And so the days passed. My friend had her baby, I gave her a store bought layette because there simply aren’t patterns even for newborns that don’t involve stitching around a curve. Yeah, I am that bad. And then I became pregnant, and I secretly hoped it would be a girl. Simply because I had seen a pattern for a strappy, summery toddler dress that involved stitching only in straight lines. I had no courage to even attempt to sew a romper or a pajama if it turned out to be a boy. The fabrics I bought stayed at the bottom of the linen closet. I had only sewed a pair of curtains for the nursery and a covers for two chairs. I tried to do a baby blanket complete with batting for another friend with the help of visiting SIL, but she gave me the third degree because my straight stitches were too wiggly and she made me rip them again and again till I got it right. In the end, she ended up sewing the blanket, but we ran out of ribbon to do the edging and the blanket has been languishing with the fabrics at the bottom of the closet.

But all that has changed now. When I was complaining this weekend to the MIL about how expensive Chip’s pajamas were here and how he goes through 2 of them everyday, I remembered the green flannel with clowns on it. Can we turn them into pajamas? I asked the MIL. Pajamas are the easiest things in the world, she told me. I want to learn, I want to learn. I said, not jumping up and down. So she cut one, while I cut the other, she sewed one while I sewed the other. The result was quite pleasing – the MIL’s pajama fit better than mine, but Chip isn’t complaining.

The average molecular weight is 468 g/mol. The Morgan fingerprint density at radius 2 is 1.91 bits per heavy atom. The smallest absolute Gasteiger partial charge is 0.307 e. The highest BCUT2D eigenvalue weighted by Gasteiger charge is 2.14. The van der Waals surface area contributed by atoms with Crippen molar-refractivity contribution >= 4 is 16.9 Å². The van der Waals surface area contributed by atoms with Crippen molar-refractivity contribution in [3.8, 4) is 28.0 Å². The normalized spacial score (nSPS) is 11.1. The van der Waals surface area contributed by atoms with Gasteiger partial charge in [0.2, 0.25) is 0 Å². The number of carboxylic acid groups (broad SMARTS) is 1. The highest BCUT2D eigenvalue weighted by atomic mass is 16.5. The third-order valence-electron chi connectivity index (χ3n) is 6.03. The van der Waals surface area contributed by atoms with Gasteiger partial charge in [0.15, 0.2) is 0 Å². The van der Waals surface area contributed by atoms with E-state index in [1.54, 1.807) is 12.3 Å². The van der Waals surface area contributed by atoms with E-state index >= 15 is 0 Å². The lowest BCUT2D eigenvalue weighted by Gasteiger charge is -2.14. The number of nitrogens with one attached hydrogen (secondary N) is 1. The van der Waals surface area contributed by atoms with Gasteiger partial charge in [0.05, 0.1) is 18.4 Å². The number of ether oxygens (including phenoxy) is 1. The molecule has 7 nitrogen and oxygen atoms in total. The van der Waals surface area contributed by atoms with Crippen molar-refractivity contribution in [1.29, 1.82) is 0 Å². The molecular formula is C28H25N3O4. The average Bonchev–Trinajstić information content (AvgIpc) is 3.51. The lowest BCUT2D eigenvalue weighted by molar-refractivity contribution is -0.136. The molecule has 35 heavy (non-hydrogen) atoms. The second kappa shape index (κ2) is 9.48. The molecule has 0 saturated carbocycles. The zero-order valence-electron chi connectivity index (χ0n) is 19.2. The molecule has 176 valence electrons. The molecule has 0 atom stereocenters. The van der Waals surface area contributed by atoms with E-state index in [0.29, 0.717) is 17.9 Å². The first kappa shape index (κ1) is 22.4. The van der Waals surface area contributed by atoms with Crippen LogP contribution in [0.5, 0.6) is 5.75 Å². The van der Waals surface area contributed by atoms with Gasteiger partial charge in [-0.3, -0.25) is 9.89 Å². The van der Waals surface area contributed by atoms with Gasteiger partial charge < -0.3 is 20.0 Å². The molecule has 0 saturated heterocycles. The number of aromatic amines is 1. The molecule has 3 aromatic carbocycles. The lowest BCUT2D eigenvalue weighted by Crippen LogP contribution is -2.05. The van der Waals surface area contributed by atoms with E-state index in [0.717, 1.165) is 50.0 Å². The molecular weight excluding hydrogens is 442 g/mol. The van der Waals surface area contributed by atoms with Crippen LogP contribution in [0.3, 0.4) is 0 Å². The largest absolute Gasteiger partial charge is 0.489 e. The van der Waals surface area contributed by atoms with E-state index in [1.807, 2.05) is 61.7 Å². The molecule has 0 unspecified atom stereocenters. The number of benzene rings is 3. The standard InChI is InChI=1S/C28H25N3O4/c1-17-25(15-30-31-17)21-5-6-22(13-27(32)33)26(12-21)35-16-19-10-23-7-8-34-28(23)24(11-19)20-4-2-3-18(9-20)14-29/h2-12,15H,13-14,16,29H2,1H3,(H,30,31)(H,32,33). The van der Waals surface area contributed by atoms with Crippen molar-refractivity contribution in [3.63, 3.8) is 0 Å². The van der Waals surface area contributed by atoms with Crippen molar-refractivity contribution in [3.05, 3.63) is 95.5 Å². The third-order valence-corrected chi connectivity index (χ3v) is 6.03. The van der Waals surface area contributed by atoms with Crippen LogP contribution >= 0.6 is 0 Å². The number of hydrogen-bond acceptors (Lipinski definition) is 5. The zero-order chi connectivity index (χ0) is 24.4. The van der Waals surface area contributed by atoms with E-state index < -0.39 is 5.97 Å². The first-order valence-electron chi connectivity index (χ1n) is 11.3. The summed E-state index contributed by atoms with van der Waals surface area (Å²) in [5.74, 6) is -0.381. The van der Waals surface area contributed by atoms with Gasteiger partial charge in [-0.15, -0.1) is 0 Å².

24 comments:

Preethi said...

Hey I have the same situation.. my mom was great at sewing, my aunt my grandmom, everyone made dresses for me and my sis when we were kids!! Even embroidery! And I cant even fix a tear without ruining the dress.... but you do give me hope!!!

Altoid said...

Count me in, I am sewing challenged as well. I will and can do anything except sewing and dancing. I attribute it to dismal hand/feet coordination skills. But whatever the reason is, you wont find me looking for Husqvarna or any sewing machines :D.

DotMom said...

preethi: may be we should do projects together?

altoid: join the club :)

Orchid said...

i am in too ladies...can't do even the straight ones and with all the terminology u've used, i would very well award you a master's :0

but hey good for u and chip..green flannel pajamas...sounds cozy!

NainaAshley said...

I can relate. My mom is great at sewing and stiched all our dresses until we were old enough to demand ready made store bought clothes. But I can't sew a loose button or repair a minor tear.
Its great that you were able to stich pajamas for Chip. I wouldn't even dare to try.

Parul said...